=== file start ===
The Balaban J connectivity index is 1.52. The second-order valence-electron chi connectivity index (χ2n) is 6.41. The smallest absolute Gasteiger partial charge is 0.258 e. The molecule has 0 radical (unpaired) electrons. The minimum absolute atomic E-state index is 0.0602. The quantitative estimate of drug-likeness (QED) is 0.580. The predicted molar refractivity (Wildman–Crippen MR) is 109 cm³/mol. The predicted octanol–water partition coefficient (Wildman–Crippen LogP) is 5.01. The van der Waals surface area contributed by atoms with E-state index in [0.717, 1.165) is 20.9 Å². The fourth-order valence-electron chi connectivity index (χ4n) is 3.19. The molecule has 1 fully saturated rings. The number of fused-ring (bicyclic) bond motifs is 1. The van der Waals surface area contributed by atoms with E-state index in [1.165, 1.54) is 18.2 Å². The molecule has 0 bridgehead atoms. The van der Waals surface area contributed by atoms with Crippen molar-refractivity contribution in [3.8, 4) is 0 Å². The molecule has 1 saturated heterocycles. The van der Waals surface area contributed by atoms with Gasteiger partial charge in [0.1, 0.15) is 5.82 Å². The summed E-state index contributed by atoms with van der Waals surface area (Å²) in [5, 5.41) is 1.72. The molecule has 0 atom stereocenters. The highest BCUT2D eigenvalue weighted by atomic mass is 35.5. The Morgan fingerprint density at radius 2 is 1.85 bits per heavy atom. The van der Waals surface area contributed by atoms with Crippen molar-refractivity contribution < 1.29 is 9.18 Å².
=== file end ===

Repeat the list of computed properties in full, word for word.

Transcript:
The Balaban J connectivity index is 1.52. The second-order valence-electron chi connectivity index (χ2n) is 6.41. The smallest absolute Gasteiger partial charge is 0.258 e. The molecule has 0 radical (unpaired) electrons. The minimum absolute atomic E-state index is 0.0602. The quantitative estimate of drug-likeness (QED) is 0.580. The predicted molar refractivity (Wildman–Crippen MR) is 109 cm³/mol. The predicted octanol–water partition coefficient (Wildman–Crippen LogP) is 5.01. The van der Waals surface area contributed by atoms with E-state index in [0.717, 1.165) is 20.9 Å². The fourth-order valence-electron chi connectivity index (χ4n) is 3.19. The molecule has 1 fully saturated rings. The number of fused-ring (bicyclic) bond motifs is 1. The van der Waals surface area contributed by atoms with E-state index in [1.165, 1.54) is 18.2 Å². The molecule has 0 bridgehead atoms. The van der Waals surface area contributed by atoms with Crippen molar-refractivity contribution in [3.8, 4) is 0 Å². The molecule has 1 saturated heterocycles. The van der Waals surface area contributed by atoms with Gasteiger partial charge in [0.1, 0.15) is 5.82 Å². The summed E-state index contributed by atoms with van der Waals surface area (Å²) in [5, 5.41) is 1.72. The molecule has 0 atom stereocenters. The highest BCUT2D eigenvalue weighted by atomic mass is 35.5. The Morgan fingerprint density at radius 2 is 1.85 bits per heavy atom. The van der Waals surface area contributed by atoms with Crippen molar-refractivity contribution < 1.29 is 9.18 Å².